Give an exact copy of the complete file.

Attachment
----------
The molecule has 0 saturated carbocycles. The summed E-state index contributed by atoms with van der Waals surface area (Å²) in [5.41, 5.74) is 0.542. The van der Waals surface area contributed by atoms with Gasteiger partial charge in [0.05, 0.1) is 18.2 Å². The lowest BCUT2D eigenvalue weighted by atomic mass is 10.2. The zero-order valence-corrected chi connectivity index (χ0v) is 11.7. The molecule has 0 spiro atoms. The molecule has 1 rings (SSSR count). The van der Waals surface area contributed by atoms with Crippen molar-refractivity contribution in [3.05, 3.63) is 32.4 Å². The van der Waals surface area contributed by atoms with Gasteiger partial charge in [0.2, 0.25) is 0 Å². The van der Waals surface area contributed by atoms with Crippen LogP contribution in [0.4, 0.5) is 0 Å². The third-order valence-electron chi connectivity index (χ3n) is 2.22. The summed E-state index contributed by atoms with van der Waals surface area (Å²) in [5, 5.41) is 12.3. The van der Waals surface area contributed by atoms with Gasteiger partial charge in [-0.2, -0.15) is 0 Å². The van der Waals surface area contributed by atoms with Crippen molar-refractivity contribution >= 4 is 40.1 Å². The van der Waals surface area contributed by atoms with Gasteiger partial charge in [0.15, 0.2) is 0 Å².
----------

The molecule has 0 saturated carbocycles. The summed E-state index contributed by atoms with van der Waals surface area (Å²) in [5.41, 5.74) is 0.542. The van der Waals surface area contributed by atoms with Gasteiger partial charge in [0.05, 0.1) is 18.2 Å². The lowest BCUT2D eigenvalue weighted by atomic mass is 10.2. The zero-order valence-corrected chi connectivity index (χ0v) is 11.7. The molecule has 0 spiro atoms. The molecule has 1 rings (SSSR count). The van der Waals surface area contributed by atoms with Crippen molar-refractivity contribution in [3.05, 3.63) is 32.4 Å². The van der Waals surface area contributed by atoms with Gasteiger partial charge in [0.2, 0.25) is 0 Å². The van der Waals surface area contributed by atoms with Crippen LogP contribution in [0.4, 0.5) is 0 Å². The third-order valence-electron chi connectivity index (χ3n) is 2.22. The summed E-state index contributed by atoms with van der Waals surface area (Å²) in [5, 5.41) is 12.3. The van der Waals surface area contributed by atoms with Gasteiger partial charge in [-0.2, -0.15) is 0 Å². The van der Waals surface area contributed by atoms with Crippen molar-refractivity contribution >= 4 is 40.1 Å². The van der Waals surface area contributed by atoms with Gasteiger partial charge in [0.15, 0.2) is 0 Å².